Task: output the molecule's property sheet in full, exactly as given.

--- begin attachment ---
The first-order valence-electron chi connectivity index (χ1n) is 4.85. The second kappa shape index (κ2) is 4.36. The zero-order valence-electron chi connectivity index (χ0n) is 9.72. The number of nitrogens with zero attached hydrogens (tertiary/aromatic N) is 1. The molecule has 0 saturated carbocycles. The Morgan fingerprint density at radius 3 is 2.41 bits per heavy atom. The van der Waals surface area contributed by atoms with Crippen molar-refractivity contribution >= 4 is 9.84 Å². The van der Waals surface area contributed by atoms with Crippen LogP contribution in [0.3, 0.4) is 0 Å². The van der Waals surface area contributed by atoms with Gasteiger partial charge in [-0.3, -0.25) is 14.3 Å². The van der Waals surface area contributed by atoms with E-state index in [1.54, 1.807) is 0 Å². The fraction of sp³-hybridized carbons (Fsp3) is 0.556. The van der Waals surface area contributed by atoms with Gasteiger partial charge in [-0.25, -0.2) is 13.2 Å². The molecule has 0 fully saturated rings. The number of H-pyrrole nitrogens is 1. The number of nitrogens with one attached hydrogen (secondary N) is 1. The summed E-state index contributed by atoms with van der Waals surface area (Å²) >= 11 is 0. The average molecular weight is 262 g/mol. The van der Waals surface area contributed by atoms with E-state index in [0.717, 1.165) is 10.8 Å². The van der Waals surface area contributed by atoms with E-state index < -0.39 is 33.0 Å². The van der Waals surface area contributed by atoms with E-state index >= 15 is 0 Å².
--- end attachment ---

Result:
The first-order valence-electron chi connectivity index (χ1n) is 4.85. The second kappa shape index (κ2) is 4.36. The zero-order valence-electron chi connectivity index (χ0n) is 9.72. The number of nitrogens with zero attached hydrogens (tertiary/aromatic N) is 1. The molecule has 0 saturated carbocycles. The Morgan fingerprint density at radius 3 is 2.41 bits per heavy atom. The van der Waals surface area contributed by atoms with Crippen molar-refractivity contribution >= 4 is 9.84 Å². The van der Waals surface area contributed by atoms with Crippen LogP contribution in [0.3, 0.4) is 0 Å². The van der Waals surface area contributed by atoms with Gasteiger partial charge in [-0.3, -0.25) is 14.3 Å². The van der Waals surface area contributed by atoms with E-state index in [1.54, 1.807) is 0 Å². The fraction of sp³-hybridized carbons (Fsp3) is 0.556. The van der Waals surface area contributed by atoms with Gasteiger partial charge in [-0.25, -0.2) is 13.2 Å². The molecule has 0 fully saturated rings. The number of H-pyrrole nitrogens is 1. The number of nitrogens with one attached hydrogen (secondary N) is 1. The summed E-state index contributed by atoms with van der Waals surface area (Å²) >= 11 is 0. The average molecular weight is 262 g/mol. The van der Waals surface area contributed by atoms with E-state index in [0.717, 1.165) is 10.8 Å². The van der Waals surface area contributed by atoms with E-state index < -0.39 is 33.0 Å². The van der Waals surface area contributed by atoms with E-state index >= 15 is 0 Å².